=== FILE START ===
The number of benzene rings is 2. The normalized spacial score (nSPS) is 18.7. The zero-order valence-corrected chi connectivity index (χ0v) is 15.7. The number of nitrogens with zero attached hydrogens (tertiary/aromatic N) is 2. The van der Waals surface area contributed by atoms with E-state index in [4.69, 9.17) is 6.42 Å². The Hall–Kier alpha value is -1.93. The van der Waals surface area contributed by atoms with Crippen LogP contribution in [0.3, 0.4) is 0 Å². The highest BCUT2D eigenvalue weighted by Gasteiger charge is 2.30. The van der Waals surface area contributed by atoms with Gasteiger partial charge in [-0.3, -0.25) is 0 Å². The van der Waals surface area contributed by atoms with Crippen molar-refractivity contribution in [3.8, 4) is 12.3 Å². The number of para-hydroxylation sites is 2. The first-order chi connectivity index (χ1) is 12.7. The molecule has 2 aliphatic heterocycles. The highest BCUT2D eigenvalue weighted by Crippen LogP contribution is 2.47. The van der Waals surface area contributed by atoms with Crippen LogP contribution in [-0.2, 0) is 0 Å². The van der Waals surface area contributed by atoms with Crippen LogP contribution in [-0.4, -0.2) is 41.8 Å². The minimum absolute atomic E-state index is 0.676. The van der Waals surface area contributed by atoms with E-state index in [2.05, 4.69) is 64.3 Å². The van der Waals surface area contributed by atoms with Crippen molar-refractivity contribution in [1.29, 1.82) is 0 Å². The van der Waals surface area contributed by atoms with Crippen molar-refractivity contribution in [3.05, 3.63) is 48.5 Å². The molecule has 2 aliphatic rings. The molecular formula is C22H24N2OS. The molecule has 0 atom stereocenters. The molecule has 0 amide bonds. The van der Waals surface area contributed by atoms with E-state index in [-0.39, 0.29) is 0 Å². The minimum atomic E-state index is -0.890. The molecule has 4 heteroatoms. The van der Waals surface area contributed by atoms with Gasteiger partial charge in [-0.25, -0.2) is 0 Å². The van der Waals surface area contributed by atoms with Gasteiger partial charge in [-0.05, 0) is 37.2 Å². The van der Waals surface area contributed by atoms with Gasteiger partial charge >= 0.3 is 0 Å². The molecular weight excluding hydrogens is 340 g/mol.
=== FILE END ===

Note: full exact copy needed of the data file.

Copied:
The number of benzene rings is 2. The normalized spacial score (nSPS) is 18.7. The zero-order valence-corrected chi connectivity index (χ0v) is 15.7. The number of nitrogens with zero attached hydrogens (tertiary/aromatic N) is 2. The van der Waals surface area contributed by atoms with E-state index in [4.69, 9.17) is 6.42 Å². The Hall–Kier alpha value is -1.93. The van der Waals surface area contributed by atoms with Crippen LogP contribution in [0.3, 0.4) is 0 Å². The highest BCUT2D eigenvalue weighted by Gasteiger charge is 2.30. The van der Waals surface area contributed by atoms with Gasteiger partial charge in [-0.3, -0.25) is 0 Å². The van der Waals surface area contributed by atoms with Crippen molar-refractivity contribution in [3.8, 4) is 12.3 Å². The number of para-hydroxylation sites is 2. The first-order chi connectivity index (χ1) is 12.7. The molecule has 2 aliphatic heterocycles. The highest BCUT2D eigenvalue weighted by Crippen LogP contribution is 2.47. The van der Waals surface area contributed by atoms with Crippen LogP contribution in [-0.2, 0) is 0 Å². The van der Waals surface area contributed by atoms with Crippen LogP contribution in [-0.4, -0.2) is 41.8 Å². The minimum absolute atomic E-state index is 0.676. The van der Waals surface area contributed by atoms with E-state index in [2.05, 4.69) is 64.3 Å². The van der Waals surface area contributed by atoms with Crippen molar-refractivity contribution in [1.29, 1.82) is 0 Å². The van der Waals surface area contributed by atoms with Crippen molar-refractivity contribution in [3.05, 3.63) is 48.5 Å². The molecule has 2 aliphatic rings. The molecular formula is C22H24N2OS. The molecule has 0 atom stereocenters. The molecule has 0 amide bonds. The van der Waals surface area contributed by atoms with E-state index in [-0.39, 0.29) is 0 Å². The minimum atomic E-state index is -0.890. The molecule has 4 heteroatoms. The van der Waals surface area contributed by atoms with Gasteiger partial charge in [-0.25, -0.2) is 0 Å². The van der Waals surface area contributed by atoms with Gasteiger partial charge in [-0.05, 0) is 37.2 Å². The van der Waals surface area contributed by atoms with Gasteiger partial charge >= 0.3 is 0 Å². The molecular weight excluding hydrogens is 340 g/mol.